ti bolts

Discussion in 'Mountain Bikes' started by W E I, Apr 3, 2003.

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  1. W E I

    W E I Guest

    I recently gone a bit mad about shaving a little weight off the bike. some of the bolts gone
    rusted anyway.

    I ordered these Ti top cap bolts (m6X35mm) from an online dealer. the head of the bolt is slightly
    too big and it wont fit. by chance i found out the bolts would stick to a magnet. after sending a
    question to the seller he replied (in a fashion like i am an idiot):

    "Titanium is a steel alloy"

    is it true? how come ti bike and my other ti bolts will not stick to magnet?

    thanks w
     
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  2. w e i wrote:
    > I recently gone a bit mad about shaving a little weight off the bike. some of the bolts gone
    > rusted anyway.
    >
    > I ordered these Ti top cap bolts (m6X35mm) from an online dealer. the head of the bolt is slightly
    > too big and it wont fit. by chance i found out the bolts would stick to a magnet. after sending a
    > question to the seller he replied (in a fashion like i am an idiot):
    >
    > "Titanium is a steel alloy"
    >
    > is it true? how come ti bike and my other ti bolts will not stick to magnet?
    >
    > thanks w

    Titanium is an element ;)

    However, most titanium used is something in the nature of 6/4 al/V, which means its got 90% elental
    Ti, 6% elemental aluminum, and 4% elemental Vanadium.

    Which dealer is this? He's full of shit either way, at least he could have given you aluminum bolts
    which would appear to be lightweight...

    Jon Bond
     
  3. John G

    John G Guest

    w e i wrote:
    > I recently gone a bit mad about shaving a little weight off the bike.

    Hey, don't feel bad, I have Ti (inner and outer) chain-ring bolts AND a Chris King Ti headset and a
    Ti 20T granny gear (for crossing the Kancamagus ;-) on my Ti CycloCross bike.

    > some of the bolts gone rusted anyway.
    >
    > I ordered these Ti top cap bolts (m6X35mm) from an online dealer. the head of the bolt is slightly
    > too big and it wont fit.

    bummer.

    > by chance i found out the bolts would stick to a magnet.

    woops!

    > after sending a question to the seller he replied (in a fashion like i am an idiot):
    >
    > "Titanium is a steel alloy"

    RIIiiight!!!!! Spit out the hoook! spit it out, spit it out!!!!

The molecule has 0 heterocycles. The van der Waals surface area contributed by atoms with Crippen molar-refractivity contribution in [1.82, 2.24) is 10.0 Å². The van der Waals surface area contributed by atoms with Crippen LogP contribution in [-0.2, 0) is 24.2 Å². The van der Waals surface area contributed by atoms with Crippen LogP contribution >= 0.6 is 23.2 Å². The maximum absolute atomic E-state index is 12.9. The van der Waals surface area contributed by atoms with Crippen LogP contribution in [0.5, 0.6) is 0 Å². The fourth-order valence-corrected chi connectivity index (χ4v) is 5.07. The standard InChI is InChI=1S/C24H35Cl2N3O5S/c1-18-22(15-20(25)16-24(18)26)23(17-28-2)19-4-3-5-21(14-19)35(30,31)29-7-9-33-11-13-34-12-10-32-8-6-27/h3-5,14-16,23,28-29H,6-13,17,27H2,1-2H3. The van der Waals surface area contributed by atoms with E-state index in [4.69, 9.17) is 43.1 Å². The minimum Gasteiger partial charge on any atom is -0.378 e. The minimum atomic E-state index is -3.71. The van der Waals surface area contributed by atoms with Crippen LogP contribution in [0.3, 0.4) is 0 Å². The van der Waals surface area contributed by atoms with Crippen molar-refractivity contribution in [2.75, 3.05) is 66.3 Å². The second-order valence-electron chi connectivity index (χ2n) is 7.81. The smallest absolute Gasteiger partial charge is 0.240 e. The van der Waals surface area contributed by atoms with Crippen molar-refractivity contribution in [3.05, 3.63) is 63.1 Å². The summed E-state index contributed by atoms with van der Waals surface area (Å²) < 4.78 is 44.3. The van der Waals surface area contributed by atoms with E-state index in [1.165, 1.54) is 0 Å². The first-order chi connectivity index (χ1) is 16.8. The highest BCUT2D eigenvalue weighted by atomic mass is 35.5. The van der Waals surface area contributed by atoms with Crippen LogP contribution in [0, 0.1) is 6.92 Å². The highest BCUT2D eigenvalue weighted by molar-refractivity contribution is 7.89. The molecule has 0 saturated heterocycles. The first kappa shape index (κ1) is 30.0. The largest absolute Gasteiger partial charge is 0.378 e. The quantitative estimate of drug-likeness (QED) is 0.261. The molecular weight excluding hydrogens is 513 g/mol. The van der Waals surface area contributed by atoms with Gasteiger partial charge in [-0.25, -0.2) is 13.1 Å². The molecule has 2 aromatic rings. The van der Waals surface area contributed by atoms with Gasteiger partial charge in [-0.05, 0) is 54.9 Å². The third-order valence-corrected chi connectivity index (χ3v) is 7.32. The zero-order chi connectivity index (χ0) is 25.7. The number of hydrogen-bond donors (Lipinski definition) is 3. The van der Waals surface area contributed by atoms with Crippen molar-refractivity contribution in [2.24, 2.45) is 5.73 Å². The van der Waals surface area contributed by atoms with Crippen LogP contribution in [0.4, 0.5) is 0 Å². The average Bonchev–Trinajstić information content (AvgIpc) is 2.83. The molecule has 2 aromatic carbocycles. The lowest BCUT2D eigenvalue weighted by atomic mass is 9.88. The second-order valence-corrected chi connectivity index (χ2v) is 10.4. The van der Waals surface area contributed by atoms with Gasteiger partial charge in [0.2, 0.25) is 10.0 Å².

> is it true? how come ti bike and my other ti bolts will not stick to magnet?

    Because they _are_ Ti
     
  4. John G

    John G Guest

    w e i wrote:
    > "Titanium is a steel alloy"

    per: http://www.titanium.org/

    Technical: Specific Information Physical Metallurgy Physical Metallurgy Considerations To understand
    the microstructure of any alloy system it is necessary to outline the phase relationships and
    constitution of the system being studied.

    Titanium can exist in two crystal forms. The first is alpha which has a hexagonal close-packed
    crystal structure and the second is beta which has a body-centered cubic structure. In unalloyed
    titanium, the alpha phase is stable at all temperatures up to 1620°F. (880°C.) where it transforms
    to the beta phase. This temperature is known as the beta transus temperature. The beta phase is
    stable from 1620°F. (880°C.) to the melting point.

    As alloying elements are added to pure titanium, the elements tend to change the temperature at
    which the phase transformation occurs and the amount of each phase present. Alloy additions to
    titanium, except tin and zirconium, tend to stabilize either the alpha or the beta phase. Elements
    called alpha stabilizers stabilize the alpha phase to higher temperatures and beta stabilizers
    stabilize the beta phase to lower temperatures.
     
  5. Jonathan Bond wrote:
    > w e i wrote:
    >
    >> I recently gone a bit mad about shaving a little weight off the bike. some of the bolts gone
    >> rusted anyway.
    >>
    >> I ordered these Ti top cap bolts (m6X35mm) from an online dealer. the head of the bolt is
    >> slightly too big and it wont fit. by chance i found out the bolts would stick to a magnet. after
    >> sending a question to the seller he replied (in a fashion like i am an idiot):
    >>
    >> "Titanium is a steel alloy"
    >>
    >> is it true? how come ti bike and my other ti bolts will not stick to magnet?
    >>
    >> thanks w
    >
    >
    > Titanium is an element ;)
    >
    > However, most titanium used is something in the nature of 6/4 al/V, which means its got 90%
    > elental Ti, 6% elemental aluminum, and 4% elemental Vanadium.
    >
    > Which dealer is this? He's full of shit either way, at least he could have given you aluminum
    > bolts which would appear to be lightweight...
    >
    > Jon Bond
    >

    Oh yeah, and titanium is not ferromagnetic, which is the large scale magnetism you see with a
    magnet. Iron, Cobalt, Nickel, and some of the rare earths (of which none of the three elements you
    should find in titanium alloys) are. You've got steel bolts there, buddy.

    Oh, BTW, he IS full of shit, because steel itself is an alloy of iron (which varies depending on